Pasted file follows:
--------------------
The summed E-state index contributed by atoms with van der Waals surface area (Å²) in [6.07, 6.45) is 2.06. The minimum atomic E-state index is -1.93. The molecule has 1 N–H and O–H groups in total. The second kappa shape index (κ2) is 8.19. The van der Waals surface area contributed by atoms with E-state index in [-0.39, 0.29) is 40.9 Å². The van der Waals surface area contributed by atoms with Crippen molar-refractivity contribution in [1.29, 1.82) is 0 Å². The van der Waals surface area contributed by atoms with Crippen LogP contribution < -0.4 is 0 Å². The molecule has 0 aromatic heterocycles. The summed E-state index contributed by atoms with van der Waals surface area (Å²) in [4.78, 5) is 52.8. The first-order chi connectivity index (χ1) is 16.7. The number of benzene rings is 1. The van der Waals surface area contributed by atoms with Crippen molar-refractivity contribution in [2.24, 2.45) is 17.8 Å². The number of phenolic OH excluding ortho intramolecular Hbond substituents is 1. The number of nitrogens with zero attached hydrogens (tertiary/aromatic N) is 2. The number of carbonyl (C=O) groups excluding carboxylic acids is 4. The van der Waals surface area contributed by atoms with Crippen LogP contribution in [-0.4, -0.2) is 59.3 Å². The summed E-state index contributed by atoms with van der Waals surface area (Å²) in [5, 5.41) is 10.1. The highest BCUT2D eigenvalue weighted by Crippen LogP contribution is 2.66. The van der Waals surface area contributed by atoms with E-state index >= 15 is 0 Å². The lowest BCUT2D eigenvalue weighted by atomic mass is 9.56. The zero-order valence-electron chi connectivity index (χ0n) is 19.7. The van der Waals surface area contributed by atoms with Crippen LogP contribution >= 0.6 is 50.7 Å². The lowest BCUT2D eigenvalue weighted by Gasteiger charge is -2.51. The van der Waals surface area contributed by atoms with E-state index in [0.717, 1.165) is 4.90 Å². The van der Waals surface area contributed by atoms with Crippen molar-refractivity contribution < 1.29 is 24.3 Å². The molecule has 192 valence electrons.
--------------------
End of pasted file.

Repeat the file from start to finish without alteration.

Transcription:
The summed E-state index contributed by atoms with van der Waals surface area (Å²) in [6.07, 6.45) is 2.06. The minimum atomic E-state index is -1.93. The molecule has 1 N–H and O–H groups in total. The second kappa shape index (κ2) is 8.19. The van der Waals surface area contributed by atoms with E-state index in [-0.39, 0.29) is 40.9 Å². The van der Waals surface area contributed by atoms with Crippen molar-refractivity contribution in [1.29, 1.82) is 0 Å². The van der Waals surface area contributed by atoms with Crippen LogP contribution < -0.4 is 0 Å². The molecule has 0 aromatic heterocycles. The summed E-state index contributed by atoms with van der Waals surface area (Å²) in [4.78, 5) is 52.8. The first-order chi connectivity index (χ1) is 16.7. The number of benzene rings is 1. The van der Waals surface area contributed by atoms with Crippen molar-refractivity contribution in [2.24, 2.45) is 17.8 Å². The number of phenolic OH excluding ortho intramolecular Hbond substituents is 1. The number of nitrogens with zero attached hydrogens (tertiary/aromatic N) is 2. The number of carbonyl (C=O) groups excluding carboxylic acids is 4. The van der Waals surface area contributed by atoms with Crippen LogP contribution in [-0.4, -0.2) is 59.3 Å². The summed E-state index contributed by atoms with van der Waals surface area (Å²) in [5, 5.41) is 10.1. The highest BCUT2D eigenvalue weighted by Crippen LogP contribution is 2.66. The van der Waals surface area contributed by atoms with E-state index >= 15 is 0 Å². The lowest BCUT2D eigenvalue weighted by atomic mass is 9.56. The zero-order valence-electron chi connectivity index (χ0n) is 19.7. The van der Waals surface area contributed by atoms with Crippen LogP contribution >= 0.6 is 50.7 Å². The lowest BCUT2D eigenvalue weighted by Gasteiger charge is -2.51. The van der Waals surface area contributed by atoms with E-state index in [0.717, 1.165) is 4.90 Å². The van der Waals surface area contributed by atoms with Crippen molar-refractivity contribution < 1.29 is 24.3 Å². The molecule has 192 valence electrons.